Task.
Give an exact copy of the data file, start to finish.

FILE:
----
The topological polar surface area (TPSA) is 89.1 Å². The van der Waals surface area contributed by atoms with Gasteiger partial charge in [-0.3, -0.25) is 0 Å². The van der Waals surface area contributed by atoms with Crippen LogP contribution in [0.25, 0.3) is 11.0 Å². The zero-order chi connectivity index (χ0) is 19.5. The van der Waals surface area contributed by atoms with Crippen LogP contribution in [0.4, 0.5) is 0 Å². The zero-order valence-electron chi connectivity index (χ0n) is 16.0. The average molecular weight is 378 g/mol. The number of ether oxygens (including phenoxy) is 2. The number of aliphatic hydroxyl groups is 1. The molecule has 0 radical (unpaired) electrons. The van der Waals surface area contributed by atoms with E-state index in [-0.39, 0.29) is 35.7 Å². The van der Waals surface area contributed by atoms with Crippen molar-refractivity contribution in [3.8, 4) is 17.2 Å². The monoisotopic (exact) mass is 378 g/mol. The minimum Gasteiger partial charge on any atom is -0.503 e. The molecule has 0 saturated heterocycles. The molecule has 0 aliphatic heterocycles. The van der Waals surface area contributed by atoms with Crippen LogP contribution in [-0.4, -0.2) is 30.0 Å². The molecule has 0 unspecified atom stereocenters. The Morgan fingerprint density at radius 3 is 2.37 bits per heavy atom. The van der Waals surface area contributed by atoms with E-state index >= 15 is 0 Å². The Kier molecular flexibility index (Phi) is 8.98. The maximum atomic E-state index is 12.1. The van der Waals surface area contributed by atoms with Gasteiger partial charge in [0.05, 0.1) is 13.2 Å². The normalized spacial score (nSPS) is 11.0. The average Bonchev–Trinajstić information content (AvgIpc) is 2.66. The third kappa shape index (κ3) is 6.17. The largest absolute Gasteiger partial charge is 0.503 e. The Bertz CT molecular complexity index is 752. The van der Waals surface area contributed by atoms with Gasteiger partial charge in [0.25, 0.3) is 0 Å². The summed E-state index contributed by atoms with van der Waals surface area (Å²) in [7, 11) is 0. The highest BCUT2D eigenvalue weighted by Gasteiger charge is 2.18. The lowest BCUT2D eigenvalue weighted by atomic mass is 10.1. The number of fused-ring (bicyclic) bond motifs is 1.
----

The topological polar surface area (TPSA) is 89.1 Å². The van der Waals surface area contributed by atoms with Gasteiger partial charge in [-0.3, -0.25) is 0 Å². The van der Waals surface area contributed by atoms with Crippen LogP contribution in [0.25, 0.3) is 11.0 Å². The zero-order chi connectivity index (χ0) is 19.5. The van der Waals surface area contributed by atoms with Crippen LogP contribution in [0.4, 0.5) is 0 Å². The zero-order valence-electron chi connectivity index (χ0n) is 16.0. The average molecular weight is 378 g/mol. The number of ether oxygens (including phenoxy) is 2. The number of aliphatic hydroxyl groups is 1. The molecule has 0 radical (unpaired) electrons. The van der Waals surface area contributed by atoms with E-state index in [-0.39, 0.29) is 35.7 Å². The van der Waals surface area contributed by atoms with Crippen molar-refractivity contribution in [3.8, 4) is 17.2 Å². The monoisotopic (exact) mass is 378 g/mol. The minimum Gasteiger partial charge on any atom is -0.503 e. The molecule has 0 saturated heterocycles. The molecule has 0 aliphatic heterocycles. The van der Waals surface area contributed by atoms with Crippen LogP contribution in [-0.4, -0.2) is 30.0 Å². The molecule has 0 unspecified atom stereocenters. The Morgan fingerprint density at radius 3 is 2.37 bits per heavy atom. The van der Waals surface area contributed by atoms with E-state index >= 15 is 0 Å². The Kier molecular flexibility index (Phi) is 8.98. The maximum atomic E-state index is 12.1. The van der Waals surface area contributed by atoms with Gasteiger partial charge in [0.05, 0.1) is 13.2 Å². The normalized spacial score (nSPS) is 11.0. The average Bonchev–Trinajstić information content (AvgIpc) is 2.66. The third kappa shape index (κ3) is 6.17. The largest absolute Gasteiger partial charge is 0.503 e. The Bertz CT molecular complexity index is 752. The van der Waals surface area contributed by atoms with Gasteiger partial charge in [0.25, 0.3) is 0 Å². The summed E-state index contributed by atoms with van der Waals surface area (Å²) in [7, 11) is 0. The highest BCUT2D eigenvalue weighted by Gasteiger charge is 2.18. The lowest BCUT2D eigenvalue weighted by atomic mass is 10.1. The number of fused-ring (bicyclic) bond motifs is 1.